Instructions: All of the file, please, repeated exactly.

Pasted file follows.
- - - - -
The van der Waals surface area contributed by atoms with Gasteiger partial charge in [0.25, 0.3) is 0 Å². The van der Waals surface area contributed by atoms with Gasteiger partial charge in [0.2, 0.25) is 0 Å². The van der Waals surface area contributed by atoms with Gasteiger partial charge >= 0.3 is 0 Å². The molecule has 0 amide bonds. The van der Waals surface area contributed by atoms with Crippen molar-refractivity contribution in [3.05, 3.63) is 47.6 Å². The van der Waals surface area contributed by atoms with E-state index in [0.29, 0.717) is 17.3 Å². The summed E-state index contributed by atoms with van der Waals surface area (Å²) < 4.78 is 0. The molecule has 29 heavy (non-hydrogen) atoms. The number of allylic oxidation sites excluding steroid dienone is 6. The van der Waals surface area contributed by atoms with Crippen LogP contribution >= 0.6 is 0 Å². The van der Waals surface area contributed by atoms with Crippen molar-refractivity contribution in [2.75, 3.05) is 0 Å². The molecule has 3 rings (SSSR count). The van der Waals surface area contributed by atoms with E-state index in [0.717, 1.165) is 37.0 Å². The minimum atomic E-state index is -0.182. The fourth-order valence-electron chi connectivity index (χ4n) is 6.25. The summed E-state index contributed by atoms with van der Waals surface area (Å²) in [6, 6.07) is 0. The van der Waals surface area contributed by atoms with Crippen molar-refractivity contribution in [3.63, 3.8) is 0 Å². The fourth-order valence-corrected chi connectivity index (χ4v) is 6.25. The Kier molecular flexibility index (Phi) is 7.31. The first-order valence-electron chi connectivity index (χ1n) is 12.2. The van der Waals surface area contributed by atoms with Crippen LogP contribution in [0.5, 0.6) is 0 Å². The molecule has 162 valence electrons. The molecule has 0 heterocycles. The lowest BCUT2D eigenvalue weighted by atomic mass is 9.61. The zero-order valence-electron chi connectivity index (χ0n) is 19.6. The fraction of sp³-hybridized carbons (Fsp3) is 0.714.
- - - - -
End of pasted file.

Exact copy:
The van der Waals surface area contributed by atoms with Gasteiger partial charge in [0.25, 0.3) is 0 Å². The van der Waals surface area contributed by atoms with Gasteiger partial charge in [0.2, 0.25) is 0 Å². The van der Waals surface area contributed by atoms with Gasteiger partial charge >= 0.3 is 0 Å². The molecule has 0 amide bonds. The van der Waals surface area contributed by atoms with Crippen molar-refractivity contribution in [3.05, 3.63) is 47.6 Å². The van der Waals surface area contributed by atoms with E-state index in [0.29, 0.717) is 17.3 Å². The summed E-state index contributed by atoms with van der Waals surface area (Å²) < 4.78 is 0. The molecule has 29 heavy (non-hydrogen) atoms. The number of allylic oxidation sites excluding steroid dienone is 6. The van der Waals surface area contributed by atoms with Crippen LogP contribution >= 0.6 is 0 Å². The van der Waals surface area contributed by atoms with Crippen molar-refractivity contribution in [2.75, 3.05) is 0 Å². The molecule has 3 rings (SSSR count). The van der Waals surface area contributed by atoms with E-state index in [0.717, 1.165) is 37.0 Å². The minimum atomic E-state index is -0.182. The fourth-order valence-electron chi connectivity index (χ4n) is 6.25. The summed E-state index contributed by atoms with van der Waals surface area (Å²) in [6, 6.07) is 0. The van der Waals surface area contributed by atoms with Crippen molar-refractivity contribution in [3.63, 3.8) is 0 Å². The fourth-order valence-corrected chi connectivity index (χ4v) is 6.25. The Kier molecular flexibility index (Phi) is 7.31. The first-order valence-electron chi connectivity index (χ1n) is 12.2. The van der Waals surface area contributed by atoms with Crippen LogP contribution in [0.5, 0.6) is 0 Å². The molecule has 162 valence electrons. The molecule has 0 heterocycles. The lowest BCUT2D eigenvalue weighted by atomic mass is 9.61. The zero-order valence-electron chi connectivity index (χ0n) is 19.6. The fraction of sp³-hybridized carbons (Fsp3) is 0.714.